TV: Can one scene get Jeffrey Dean Morgan an Emmy for ‘The Walking Dead’?


Fans of “The Walking Dead” are probably still wrestling with worry over one of the most talked about cliffhangers in recent TV history. Season six’s vexing finale saw the obfuscated onset of someone’s death. Whose fate was sealed by Negan (Jeffrey Dean Morgan) an unhinged sadist and his spike garnished bat Lucille? We won’t know until October, but before then awards prognosticators can take a swing at (too soon?) another question: does Morgan’s short but potent performance in last season’s finale qualify him for a Guest Actor Emmy and does he have a chance? If so, this could be an unprecedented move, making it the first time the awards show acknowledges the series beyond its technical and visual achievements and nominate an actor.

“The Walking Dead” has been nominated for an Emmy every year since 2011, mostly for technical categories like special effects, sound editing, stunt coordination and prosthetic makeup for which it won in 2011 and the following year, yet none of the members of its large cast have ever been nominated in the acting categories.  This is despite usually solid performances from series regulars like Andrew Lincoln, Melissa McBride, Lauren Cohan and Danai Gurira to name a few. Not even David Morrissey could get a nomination for playing the eye-patched villain The Governor for a span of three seasons.

That could change this year with Morgan on board. Right now his competitors for guest actor in a drama series are Reg E. Cathey (“House of Cards”) who could take it for a second year in a row. The last season of “The Good Wife” also saw strong guest performances from Michael J. Fox and Josh Charles, and since Fox has been nominated four times now for his recurring guest spot on “The Good Wife” he looks like the one that’s favored to win. Given that Morgan’s performance was so brief, only appearing during the season finale’s last scene, he might not have the edge despite giving a convincing performance after a distinctly anticipated arrival – disappointment would have been understandable. That convincing performance won’t earn Morgan a trophy, but it’s enough to break precedent and most likely get him a deserved nomination.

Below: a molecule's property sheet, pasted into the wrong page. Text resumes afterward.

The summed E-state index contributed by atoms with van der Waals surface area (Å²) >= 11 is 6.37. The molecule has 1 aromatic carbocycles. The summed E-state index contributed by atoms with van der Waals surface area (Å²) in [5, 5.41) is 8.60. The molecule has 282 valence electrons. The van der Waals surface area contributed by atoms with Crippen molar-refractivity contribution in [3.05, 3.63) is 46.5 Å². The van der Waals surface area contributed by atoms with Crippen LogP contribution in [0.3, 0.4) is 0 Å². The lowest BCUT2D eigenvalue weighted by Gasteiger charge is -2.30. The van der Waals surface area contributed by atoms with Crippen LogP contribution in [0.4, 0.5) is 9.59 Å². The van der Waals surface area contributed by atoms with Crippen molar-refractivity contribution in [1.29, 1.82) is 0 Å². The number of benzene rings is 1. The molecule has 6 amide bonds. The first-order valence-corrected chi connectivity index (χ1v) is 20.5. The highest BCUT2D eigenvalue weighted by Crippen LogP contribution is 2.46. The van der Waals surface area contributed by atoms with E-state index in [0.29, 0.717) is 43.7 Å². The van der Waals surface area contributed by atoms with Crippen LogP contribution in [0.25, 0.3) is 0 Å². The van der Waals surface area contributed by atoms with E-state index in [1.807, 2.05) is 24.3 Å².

Possible Emmy nominations in the drama series category

  • Outstanding Guest Actor – Jeffrey Dean Morgan
  • Outstanding Sound Editing
  • Outstanding Prosthetic Makeup
  • Outstanding Special Visual Effects
  • Outstanding Stunt Coordination
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Clayton Davis is the esteemed Editor and Owner of Born in Bronx, NY to a Puerto Rican mother and Black father, he’s been criticizing film and television for over a decade. Clayton is a member of the Broadcast Film Critics Association where he votes and attends the kick off to the awards season, the Critics Choice Awards. He also founded the Latino Entertainment Journalists Association, the first Latino-based critics’ organization in the United States. He’s also an active member of the African-American Film Critics Association, New York Film Critics Online, International Press Academy, Black Reel Awards, and the Broadcast Television Journalists Association. Clayton has been quoted and appeared in various outlets that include The New York Times,, Variety, Deadline, Los Angeles Times, FOX 5, Bloomberg Television, AOL, Huffington Post, Bloomberg Radio, The Wrap, Slash Film, and the Hollywood Reporter.